Monthly Fishing Report
By That Baja Guy - Gary Graham
It’s now two-thirds of the way through the Cabo fall tournament season with Thanksgiving just over a month away. Anglers have a lot to be thankful for with the big billfish, tuna, and even a few trophy-sized dorado that have been scarce for most of this year. For the record, an angler’s perception of “big” varies depending on the home waters. Down here, it takes a yellowfin tuna weighing nearly 300 pounds to raise eyebrows; a blue or black marlin has to double that.
Admittedly, many are more interested in the much smaller fish. The trophy-sized dorado in most tournaments must meet a minimum of 30 pounds. There are many smaller than that which are perfect for dinner prepared at your favorite local restaurant. Dorado, by the way, are considered sportfish and cannot be sold commercially. So, if you want fresh dorado, you must catch it! Another fish that is abundant right now is the smaller yellowfin tuna that can be served in a variety of ways, from raw to deep-fried.
In the “tough-as-nails” category are the roosterfish, and even the jack crevalle add another dimension to the outstanding inshore or beach action for trophy-sized fish.
Up at Puerto Los Cabos, expect a mixed bag. There are black skipjack with some yellowfin mixed in on the Gordo Bank, and some larger yellowfin to 70 pounds. However, as the season winds down, the dorado and wahoo seem to be the dominating species. A new school of dorado moved in outside of Palmilla Point, where limits were the rule for fish in the 10- to 20-pound class. They were striking on a variety of trolled lures as well as bait. However, be aware that inspectors are now regularly checking numbers, so make sure you don’t go over your two-fish limit of dorado. Wahoo are up north of Punta Gorda, and trolling Rapalas produced most strikes; some boats caught up to three as large as 40 pounds.
Sea temps are in free-fall at East Cape from the highs last month in the 83- to 84- degree range. Plus, the north winds that have been seasonally absent throughout summer and fall are sporadic now and will become stronger.
The dorado and striped marlin bite, with a few larger wahoo, will continue to slow as winds increase as will the roosterfish and pompano that have been consistent biters. The sardina become more difficult for the pangueros to catch.
Up La Paz way, there are two fleets to choose from – the La Paz Fleet or Las Arenas Fleet at Muertos Bay. By this time of the year, the north wind will dictate your choice. Muertos Bay is an hour’s shuttle ride from La Paz. However, it offers more protection from the north winds that are common in the winter, and fishing is often much closer to the launch area. Dorado and perhaps small yellowfin tuna will be the hoped-for surface targets as well as roosterfish, jack crevalle, and perhaps sierra – all result in an excellent ceviche and can be found along the sandy beaches. Other options are fishing along the rocky coastline for cabrilla, grouper, and pargo.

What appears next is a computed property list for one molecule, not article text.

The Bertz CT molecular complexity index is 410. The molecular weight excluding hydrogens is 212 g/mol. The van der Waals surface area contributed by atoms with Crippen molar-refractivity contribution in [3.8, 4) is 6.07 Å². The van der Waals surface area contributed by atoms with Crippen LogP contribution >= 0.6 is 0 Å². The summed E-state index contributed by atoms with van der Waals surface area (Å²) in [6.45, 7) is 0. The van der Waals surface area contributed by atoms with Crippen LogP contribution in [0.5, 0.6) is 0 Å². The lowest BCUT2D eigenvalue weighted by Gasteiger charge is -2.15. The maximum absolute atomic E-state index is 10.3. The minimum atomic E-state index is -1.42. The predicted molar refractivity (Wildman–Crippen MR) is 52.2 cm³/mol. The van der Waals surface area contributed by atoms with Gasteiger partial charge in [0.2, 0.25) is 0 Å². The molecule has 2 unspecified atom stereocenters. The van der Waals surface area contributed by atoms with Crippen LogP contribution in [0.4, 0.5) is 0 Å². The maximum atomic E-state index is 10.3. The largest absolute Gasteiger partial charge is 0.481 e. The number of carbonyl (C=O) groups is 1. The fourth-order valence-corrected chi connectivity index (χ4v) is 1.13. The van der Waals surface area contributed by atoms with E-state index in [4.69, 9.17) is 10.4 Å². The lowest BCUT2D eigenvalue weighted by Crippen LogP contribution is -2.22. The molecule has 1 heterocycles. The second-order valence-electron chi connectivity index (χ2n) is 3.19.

If the wind isn’t an issue, the La Paz Fleet offers fishing in La Paz Bay shoreline and around several islands as well as the east coast of the Baja shoreline, with a variety of habitats. There may still be some surface action for dorado. In-between the dorado, add a smattering of hard-fighting bonito, jack crevalle, a pargo or cabrilla, and too many pesky needlefish rounding out the day.
Farther up the coast at Loreto, the waters are cooling down. Air temps are moderate, with minimal humidity. Breezes are coming more from the north and are strengthening as winter closes in.
The San Bruno high spot is a go-to area that can provide exciting bottom fishing for some good-sized assorted snapper and some of the biggest triggerfish around.
Dorado were working the surface in this same area and filled up the two-fish limit for anyone wanting to keep these smaller dorado.
Also, north of town along the coast, cabrilla are munching sardina from Punta Colorado to Mangle, with most fish in the five-pound range.
In the same area are big schools of cocinera (a.k.a. “green jack”) which tend to be no bigger than 12- to 14-inches. Try catching a few and using them as live bait on larger hooks where yellowtail, grouper, and perhaps cabrilla or whatever else might be lurking on the bottom. Remember the adage “bigger bait ... bigger fish.”
The waters may still be warm and crystal clear. It’s a glorious time to get out and see the islands, bays, and maybe even one of the early arriving whales.
While the action around the tip of Baja remains constant this time of year, up into the Sea of Cortez, the north winds are a factor to consider when choosing your fishing days. Many times, early morning to noon is a good time to be on the water. Most operations are willing to take anglers on a half-day trip. *